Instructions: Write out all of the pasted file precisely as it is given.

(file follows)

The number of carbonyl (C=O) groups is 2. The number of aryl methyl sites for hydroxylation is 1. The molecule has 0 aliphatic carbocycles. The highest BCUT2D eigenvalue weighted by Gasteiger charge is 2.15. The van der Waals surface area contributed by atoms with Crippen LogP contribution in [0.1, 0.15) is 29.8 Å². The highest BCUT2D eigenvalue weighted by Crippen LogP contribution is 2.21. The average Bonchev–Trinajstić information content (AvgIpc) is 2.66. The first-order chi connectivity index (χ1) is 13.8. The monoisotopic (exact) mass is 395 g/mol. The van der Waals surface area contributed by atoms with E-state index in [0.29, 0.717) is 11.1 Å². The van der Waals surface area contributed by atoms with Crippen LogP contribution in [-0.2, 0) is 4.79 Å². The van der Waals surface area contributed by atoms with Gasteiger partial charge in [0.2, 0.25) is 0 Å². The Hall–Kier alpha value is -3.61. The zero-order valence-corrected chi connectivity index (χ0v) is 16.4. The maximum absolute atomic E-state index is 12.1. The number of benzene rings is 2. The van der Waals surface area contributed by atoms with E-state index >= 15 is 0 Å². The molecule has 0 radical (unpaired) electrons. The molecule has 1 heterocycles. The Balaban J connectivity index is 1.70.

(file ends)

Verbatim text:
The number of carbonyl (C=O) groups is 2. The number of aryl methyl sites for hydroxylation is 1. The molecule has 0 aliphatic carbocycles. The highest BCUT2D eigenvalue weighted by Gasteiger charge is 2.15. The van der Waals surface area contributed by atoms with Crippen LogP contribution in [0.1, 0.15) is 29.8 Å². The highest BCUT2D eigenvalue weighted by Crippen LogP contribution is 2.21. The average Bonchev–Trinajstić information content (AvgIpc) is 2.66. The first-order chi connectivity index (χ1) is 13.8. The monoisotopic (exact) mass is 395 g/mol. The van der Waals surface area contributed by atoms with E-state index in [0.29, 0.717) is 11.1 Å². The van der Waals surface area contributed by atoms with Crippen LogP contribution in [-0.2, 0) is 4.79 Å². The van der Waals surface area contributed by atoms with Gasteiger partial charge in [0.2, 0.25) is 0 Å². The Hall–Kier alpha value is -3.61. The zero-order valence-corrected chi connectivity index (χ0v) is 16.4. The maximum absolute atomic E-state index is 12.1. The number of benzene rings is 2. The van der Waals surface area contributed by atoms with E-state index >= 15 is 0 Å². The molecule has 0 radical (unpaired) electrons. The molecule has 1 heterocycles. The Balaban J connectivity index is 1.70.